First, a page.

Autre: Where did you grow up and did you always know that you wanted to enter the creative fields? 

Dana Boulos: I grew up in Hampstead, London and moved to LA when I was 10 years old. As a child I wanted to be an artist. I knew I would fall into a creative field I just didn't know which one. 

Autre: Who were some artists that first inspired you? 

oulos: As a 5 year old I was obessed with Monet, I found his work so so soft and dreamy. I also look up to the works of Nadie Labaki, David Hamilton, Sarah Moon, Richard Avedon, and Larry Clark. 

Autre: You have a big love of fashion - where did this love come from?

Boulos: It definitely came from my Family, especially my grandma. She was a model in Lebanon in the 60s'. 

Autre: Can you talk a little bit about your production company?

oulos: I don't have a clothing label, but I do have a film production company called Cherry Runaway Films. My idea behind the Cherry Runaway Films is to also empower people into making films by discovering new up and coming directors, artists, and writers to produce their work. 

Autre: You are a part of an all girl art collective called Ardorous - how did that come about and is it still active?

oulos: Yes Petra Collins and I became friends over the internet in 2009. She was forming all girl collective of artists from all around the world and I was one of the first to be asked me to be apart of it. We were all excited to be apart of an all girl collective that shared the same interests in art and understood each other. I had never met any girls in my city in LA that were into the type of art I was making at the time. I had become best friend with some of the girls I had met in IRL when they were visiting in LA. At the time we didn't realize how big it would get online and how many people clicked on the site. We all got amazing opportunities working with big publishing houses and having art shows around the world. The Ardorous was just the beginning and definitely inspired a lot of female artists out there on producing work. I feel really honored to have been apart of it.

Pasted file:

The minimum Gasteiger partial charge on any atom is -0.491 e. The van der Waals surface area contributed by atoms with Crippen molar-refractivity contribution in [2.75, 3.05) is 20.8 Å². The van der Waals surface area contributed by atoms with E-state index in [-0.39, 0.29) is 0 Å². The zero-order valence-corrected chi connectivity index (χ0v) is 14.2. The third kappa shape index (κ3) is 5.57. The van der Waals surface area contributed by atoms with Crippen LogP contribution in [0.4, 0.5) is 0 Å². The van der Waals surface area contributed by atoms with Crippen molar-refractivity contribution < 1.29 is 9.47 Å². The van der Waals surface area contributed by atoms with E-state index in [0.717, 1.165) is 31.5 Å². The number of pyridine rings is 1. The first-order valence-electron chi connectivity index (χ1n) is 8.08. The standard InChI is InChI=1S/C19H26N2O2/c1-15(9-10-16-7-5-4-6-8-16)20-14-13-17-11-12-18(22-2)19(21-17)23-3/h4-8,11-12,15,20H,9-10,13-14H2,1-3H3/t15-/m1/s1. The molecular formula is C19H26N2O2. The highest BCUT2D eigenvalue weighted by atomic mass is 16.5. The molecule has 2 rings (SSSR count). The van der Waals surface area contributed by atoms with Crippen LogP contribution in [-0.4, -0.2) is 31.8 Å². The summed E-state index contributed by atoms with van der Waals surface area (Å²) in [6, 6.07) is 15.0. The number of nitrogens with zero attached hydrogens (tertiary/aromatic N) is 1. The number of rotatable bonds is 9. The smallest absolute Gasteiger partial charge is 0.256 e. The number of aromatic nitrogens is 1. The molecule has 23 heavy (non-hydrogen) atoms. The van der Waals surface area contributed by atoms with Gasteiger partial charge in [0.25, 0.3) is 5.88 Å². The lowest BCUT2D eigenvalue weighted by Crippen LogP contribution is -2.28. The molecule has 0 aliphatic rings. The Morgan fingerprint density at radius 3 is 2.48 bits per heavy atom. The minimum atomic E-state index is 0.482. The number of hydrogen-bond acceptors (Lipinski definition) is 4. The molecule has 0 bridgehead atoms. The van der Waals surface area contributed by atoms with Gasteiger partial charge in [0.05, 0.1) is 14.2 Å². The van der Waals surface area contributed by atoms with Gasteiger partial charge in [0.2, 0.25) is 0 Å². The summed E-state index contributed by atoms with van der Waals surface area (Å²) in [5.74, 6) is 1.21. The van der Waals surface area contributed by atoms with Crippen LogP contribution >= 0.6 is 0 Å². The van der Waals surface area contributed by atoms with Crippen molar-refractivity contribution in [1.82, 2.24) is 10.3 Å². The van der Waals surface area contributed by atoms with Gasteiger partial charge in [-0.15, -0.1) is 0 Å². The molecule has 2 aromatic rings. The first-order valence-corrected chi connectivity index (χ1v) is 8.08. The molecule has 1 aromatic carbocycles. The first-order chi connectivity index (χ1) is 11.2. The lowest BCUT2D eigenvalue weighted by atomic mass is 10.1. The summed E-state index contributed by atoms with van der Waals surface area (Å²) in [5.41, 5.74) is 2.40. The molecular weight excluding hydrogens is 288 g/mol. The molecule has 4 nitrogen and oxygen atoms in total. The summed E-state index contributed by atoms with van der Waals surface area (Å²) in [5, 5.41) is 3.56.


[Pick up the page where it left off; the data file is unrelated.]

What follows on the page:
Autre: Cam Girl is your first foray into film, where did the idea for this short film come from?

Boulos: I was at the right place at the right time. I had been hired by Oyster Magazine to photograph stills for a film they were doing a feature on and I had just met Jesy Odio who was working on set. She got my number called me the next day for a meeting she had just written her first short called CamGirl and wanted me to direct it. I read the script and instantly loved it.

Autre: What do you want young women to learn from watching cam girl - are there any defining messages?

Boulos: CAMGIRL, written by Jesy Odio explores what goes on in front of a computer screen and how it differs from what goes on in our bedroom IRL. The way we type with strangers online is not exactly the same way we talk with our friends when we got out. Although our main character is alone in her room she never takes a break from being in touch with others especially the constant digital cataloguing. I want to see more Women young or old in the film industry. Before meeting Jesy, I was studying cinematography and knew I wanted to pursue film making for 2015 and thats exactly what I did. I'm a strong believer in the laws of attraction. Anything you set your mind to you can accomplish. 

Autre: What's next?

Boulos: I'm currently working on my next film 'CRIMSON ROSE', which I've been working on the script with Jesy since the summer of 2015. I'm looking forward to be working with some amazing people on this film, I cant talk about what its going to be about but definitely look out for a killer sound track to the film as well as mini book. 

You can watch CAM GIRL here. Stay up to date with Dana Boulos by visiting her website or following her on Instagram. Photographs by Kevin Hayeland. Text and interview by Oliver Maxwell Kupper. Follow Autre on Instagram: @AUTREMAGAZINE